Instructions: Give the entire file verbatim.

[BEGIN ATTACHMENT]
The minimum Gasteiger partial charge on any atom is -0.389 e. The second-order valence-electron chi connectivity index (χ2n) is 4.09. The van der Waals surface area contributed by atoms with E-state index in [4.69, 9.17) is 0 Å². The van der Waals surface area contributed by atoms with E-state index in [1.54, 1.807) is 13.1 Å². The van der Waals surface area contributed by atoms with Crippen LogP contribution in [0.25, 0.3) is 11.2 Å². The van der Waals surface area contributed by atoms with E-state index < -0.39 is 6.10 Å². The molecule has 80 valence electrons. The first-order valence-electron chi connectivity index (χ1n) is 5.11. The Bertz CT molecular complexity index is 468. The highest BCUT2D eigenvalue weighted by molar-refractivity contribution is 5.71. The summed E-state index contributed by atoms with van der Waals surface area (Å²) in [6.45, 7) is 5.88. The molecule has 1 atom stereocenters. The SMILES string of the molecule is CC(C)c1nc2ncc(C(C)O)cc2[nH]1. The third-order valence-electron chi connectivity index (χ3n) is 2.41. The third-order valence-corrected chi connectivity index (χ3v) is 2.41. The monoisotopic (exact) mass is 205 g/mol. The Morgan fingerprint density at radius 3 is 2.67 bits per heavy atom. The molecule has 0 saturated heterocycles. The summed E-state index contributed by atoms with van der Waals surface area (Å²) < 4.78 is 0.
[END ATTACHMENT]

The minimum Gasteiger partial charge on any atom is -0.389 e. The second-order valence-electron chi connectivity index (χ2n) is 4.09. The van der Waals surface area contributed by atoms with E-state index in [4.69, 9.17) is 0 Å². The van der Waals surface area contributed by atoms with E-state index in [1.54, 1.807) is 13.1 Å². The van der Waals surface area contributed by atoms with Crippen LogP contribution in [0.25, 0.3) is 11.2 Å². The van der Waals surface area contributed by atoms with E-state index < -0.39 is 6.10 Å². The molecule has 80 valence electrons. The first-order valence-electron chi connectivity index (χ1n) is 5.11. The Bertz CT molecular complexity index is 468. The highest BCUT2D eigenvalue weighted by molar-refractivity contribution is 5.71. The summed E-state index contributed by atoms with van der Waals surface area (Å²) in [6.45, 7) is 5.88. The molecule has 1 atom stereocenters. The SMILES string of the molecule is CC(C)c1nc2ncc(C(C)O)cc2[nH]1. The third-order valence-electron chi connectivity index (χ3n) is 2.41. The third-order valence-corrected chi connectivity index (χ3v) is 2.41. The monoisotopic (exact) mass is 205 g/mol. The Morgan fingerprint density at radius 3 is 2.67 bits per heavy atom. The molecule has 0 saturated heterocycles. The summed E-state index contributed by atoms with van der Waals surface area (Å²) < 4.78 is 0.